Pauca Verba is Latin for A Few Words.

Sunday, February 1, 2015

Septuagesima


UNTIL THE CALENDAR REFORMS OF 1969, today would have been called Septuagesima Sunday - the first of three Sundays in a row with curious Latin names that served as a countdown to the start of Lent. Septuagesima translates seventy - roughly seventy days to Easter. 

The world spends a great deal of time getting ready for the things that matter to it: years of preparing for the Olympics, wedding preparations, a young lawyer wanna-be preparing for the boards, preparing one's face and hair for a major date, preparing the room for the baby's arrival, preparing for vacation, preparing for surgery, preparing for retirement...(oh, good God) preparing for the Superbowl.

So I think it's a mistake that the church dropped the three Sundays of Lenten preparation. Instead it's just imagined that we'll jump into Lent on Ash Wednesday and debate whether the Sundays of Lent "count." An unfortunate compromise with the flip side of the culture: zooming along and breathlessly playing catch-up.

Anyway, here on this blog-page we can acknowledge Septuagesima and its liturgical theme of humanity exhausted and bereft, the world's misery in need of a remedy. The Adam and Eve account in the book of Genesis tells us that somewhere along the line we spoiled things with wrong choosing, wanting to be equal to God in a bite and losing our God-Given Paradise. We need God for our repair. 

Sin weighs heavily upon us: lies and power abuse, exploitation and corruption, violence and death as our problem-solver, hatred and revenge. The Gospel at Mass today used to be Matthew 20: 1-16 - the vineyard owner who gave the same pay to those who worked only briefly  as those who'd worked through the long, hard and hot hours of the full day. The message: Be glad and get on board, in response to God who gives to us so generously, as God wills and as we need.

Septuagesima Sunday says it's not too soon to start preparing for Lent - considering how we might reflect God's own project of  love. And Therese of Lisieux lays it out for us.

"True charity consists in putting up with one's neighbor's faults, never being surprised by her weakness, and being inspired by the least of her virtues."

I've changed the pronouns from him to her only because Therese lived in a close community of twenty-one1 women and we must be absolutely certain that she knew exactly what she was talking about because of the challenges that kind of community would have presented. The picture above illustrates it. Laundry was done at a shallow pool, each nun squeezed up against the other, wooden paddles beating dirty clothes, water flying. Indeed, Therese writes of one laundry partner (deliberately?) splashing her with dirty water and Therese coming to imagine that it was the priest sprinkling her with Holy Water at the start of Mass! Therese wrote:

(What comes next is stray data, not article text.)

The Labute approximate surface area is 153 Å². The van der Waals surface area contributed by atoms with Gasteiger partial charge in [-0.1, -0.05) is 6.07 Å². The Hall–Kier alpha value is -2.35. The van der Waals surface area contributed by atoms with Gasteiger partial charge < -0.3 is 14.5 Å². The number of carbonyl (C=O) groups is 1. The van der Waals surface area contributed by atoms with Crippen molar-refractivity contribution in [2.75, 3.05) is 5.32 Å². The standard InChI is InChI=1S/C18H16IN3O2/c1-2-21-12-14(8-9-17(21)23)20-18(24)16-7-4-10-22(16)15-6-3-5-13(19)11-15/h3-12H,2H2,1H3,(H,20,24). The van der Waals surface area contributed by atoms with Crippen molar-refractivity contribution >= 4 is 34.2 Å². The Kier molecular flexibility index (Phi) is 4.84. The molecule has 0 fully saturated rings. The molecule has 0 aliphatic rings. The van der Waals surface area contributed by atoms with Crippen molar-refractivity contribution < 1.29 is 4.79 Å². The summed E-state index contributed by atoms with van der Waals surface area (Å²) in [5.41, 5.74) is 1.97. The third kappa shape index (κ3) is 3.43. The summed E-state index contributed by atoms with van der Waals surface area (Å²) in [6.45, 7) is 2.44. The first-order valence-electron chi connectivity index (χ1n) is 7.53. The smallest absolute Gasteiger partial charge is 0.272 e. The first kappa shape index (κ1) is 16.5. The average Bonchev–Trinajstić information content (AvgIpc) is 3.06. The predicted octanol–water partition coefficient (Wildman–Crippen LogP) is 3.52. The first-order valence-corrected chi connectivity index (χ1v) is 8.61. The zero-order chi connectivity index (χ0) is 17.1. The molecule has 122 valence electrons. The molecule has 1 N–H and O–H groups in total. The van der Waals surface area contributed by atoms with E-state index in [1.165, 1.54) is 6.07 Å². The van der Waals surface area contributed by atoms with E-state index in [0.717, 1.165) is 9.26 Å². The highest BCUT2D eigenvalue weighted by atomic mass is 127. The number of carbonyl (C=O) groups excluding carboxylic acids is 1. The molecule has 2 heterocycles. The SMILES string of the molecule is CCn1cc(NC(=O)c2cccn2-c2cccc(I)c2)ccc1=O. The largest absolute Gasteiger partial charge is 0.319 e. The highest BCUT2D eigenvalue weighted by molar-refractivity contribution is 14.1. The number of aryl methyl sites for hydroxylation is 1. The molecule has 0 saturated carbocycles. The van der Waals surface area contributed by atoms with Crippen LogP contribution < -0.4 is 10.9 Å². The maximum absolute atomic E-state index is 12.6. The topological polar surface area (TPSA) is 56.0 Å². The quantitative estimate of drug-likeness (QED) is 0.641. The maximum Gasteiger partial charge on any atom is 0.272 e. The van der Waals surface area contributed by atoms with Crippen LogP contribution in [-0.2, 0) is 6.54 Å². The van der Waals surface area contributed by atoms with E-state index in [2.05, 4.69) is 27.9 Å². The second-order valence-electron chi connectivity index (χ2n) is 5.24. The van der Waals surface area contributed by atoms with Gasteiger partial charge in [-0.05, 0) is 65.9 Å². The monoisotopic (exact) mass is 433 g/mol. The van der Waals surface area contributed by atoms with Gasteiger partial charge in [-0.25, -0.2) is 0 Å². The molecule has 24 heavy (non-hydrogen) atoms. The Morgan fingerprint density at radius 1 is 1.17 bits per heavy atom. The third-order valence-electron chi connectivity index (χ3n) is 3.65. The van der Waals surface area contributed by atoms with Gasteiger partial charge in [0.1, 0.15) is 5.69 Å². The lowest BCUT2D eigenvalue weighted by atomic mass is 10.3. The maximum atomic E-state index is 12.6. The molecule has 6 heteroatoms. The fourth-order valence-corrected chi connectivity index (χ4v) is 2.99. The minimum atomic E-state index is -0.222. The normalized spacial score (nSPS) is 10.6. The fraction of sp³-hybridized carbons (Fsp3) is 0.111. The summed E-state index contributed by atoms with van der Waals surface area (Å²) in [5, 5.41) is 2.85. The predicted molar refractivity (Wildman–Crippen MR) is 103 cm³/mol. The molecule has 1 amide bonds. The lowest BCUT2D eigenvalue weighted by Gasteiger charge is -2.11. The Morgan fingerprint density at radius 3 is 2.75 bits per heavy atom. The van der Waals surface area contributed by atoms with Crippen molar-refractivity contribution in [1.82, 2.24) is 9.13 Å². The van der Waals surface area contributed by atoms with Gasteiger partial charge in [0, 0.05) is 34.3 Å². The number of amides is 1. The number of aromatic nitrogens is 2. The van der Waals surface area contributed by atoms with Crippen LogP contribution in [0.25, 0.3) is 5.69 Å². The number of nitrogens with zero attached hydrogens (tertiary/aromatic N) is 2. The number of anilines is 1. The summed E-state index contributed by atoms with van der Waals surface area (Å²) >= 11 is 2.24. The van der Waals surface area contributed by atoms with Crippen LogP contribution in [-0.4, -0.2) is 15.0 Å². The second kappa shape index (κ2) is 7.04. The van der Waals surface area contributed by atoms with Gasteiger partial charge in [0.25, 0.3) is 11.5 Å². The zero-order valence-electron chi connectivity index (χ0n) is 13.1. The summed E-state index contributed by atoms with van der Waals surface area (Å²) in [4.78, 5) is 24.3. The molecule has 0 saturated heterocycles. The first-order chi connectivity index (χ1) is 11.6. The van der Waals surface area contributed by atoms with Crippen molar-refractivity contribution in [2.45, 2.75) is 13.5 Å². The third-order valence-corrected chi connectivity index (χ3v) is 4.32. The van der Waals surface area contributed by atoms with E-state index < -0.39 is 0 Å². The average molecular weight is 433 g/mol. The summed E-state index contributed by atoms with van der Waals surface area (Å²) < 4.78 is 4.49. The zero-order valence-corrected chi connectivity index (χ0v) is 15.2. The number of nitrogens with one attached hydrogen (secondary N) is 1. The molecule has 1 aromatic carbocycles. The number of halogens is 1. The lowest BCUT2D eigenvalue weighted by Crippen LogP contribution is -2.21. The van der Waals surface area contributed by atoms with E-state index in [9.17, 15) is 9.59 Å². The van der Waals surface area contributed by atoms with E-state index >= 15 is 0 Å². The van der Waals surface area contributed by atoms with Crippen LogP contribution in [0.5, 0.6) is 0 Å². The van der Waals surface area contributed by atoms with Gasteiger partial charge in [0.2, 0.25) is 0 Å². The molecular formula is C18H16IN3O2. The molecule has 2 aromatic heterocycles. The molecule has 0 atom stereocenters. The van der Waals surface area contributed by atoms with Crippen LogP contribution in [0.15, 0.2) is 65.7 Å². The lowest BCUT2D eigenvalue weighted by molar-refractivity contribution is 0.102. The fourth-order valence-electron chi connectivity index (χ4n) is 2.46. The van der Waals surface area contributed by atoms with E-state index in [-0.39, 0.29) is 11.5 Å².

"If the people knew what went on in this house, they would burn it to the ground."

"Sometimes I feel as if I'm living inside a volcano."

In another place Therese writes of a nun in chapel who continually clanked her rosary against the wooden bench or whose loose false teeth clacked away.Therese imagining it was music. Or the cantankerous old nun who castigated Therese for walking her either too quickly or too so slowly. "Damned if you do, damned if you don't," we say.

So maybe this year we can grow our Lent with three practical life-steps given to us by this much loved saint, essential ingredients for the God-remedy of our world:

  • putting up with the faults of others
  • taking no surprise at the weaknesses of others
  • taking inspiration at even the least of virtues we discern in others.

This is harder than the most rigorous fasting from desired desserts and drink and a dimension of Lent most ignored or forgotten.

4 comments:

  1. St. Therese.... What an extraordinary human being!

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  2. This Septuagesima is something completely new to me, having been born well after the 1960s. I lIke discovering lost traditions. It keeps me grounded in what is important.

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  3. Humanity is exhausted and sin weighs heavily upon us. With that in mind, it is never too early to start preparing. After following your blog posts throughout Lent last year, I felt more aware and ready for the Risen Lord.

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  4. As St. Therese of Lisieux said, “And it is the Lord, it is Jesus, Who is my judge. Therefore I will try always to think leniently of others, that He may judge me leniently, or rather not at all, since He says: "Judge not, and ye shall not be judged.” It is His will that we live our lives to serve Him and to be true to ourselves. It is not for us to sentence others for their weakness or their sins or their lack of virtue.

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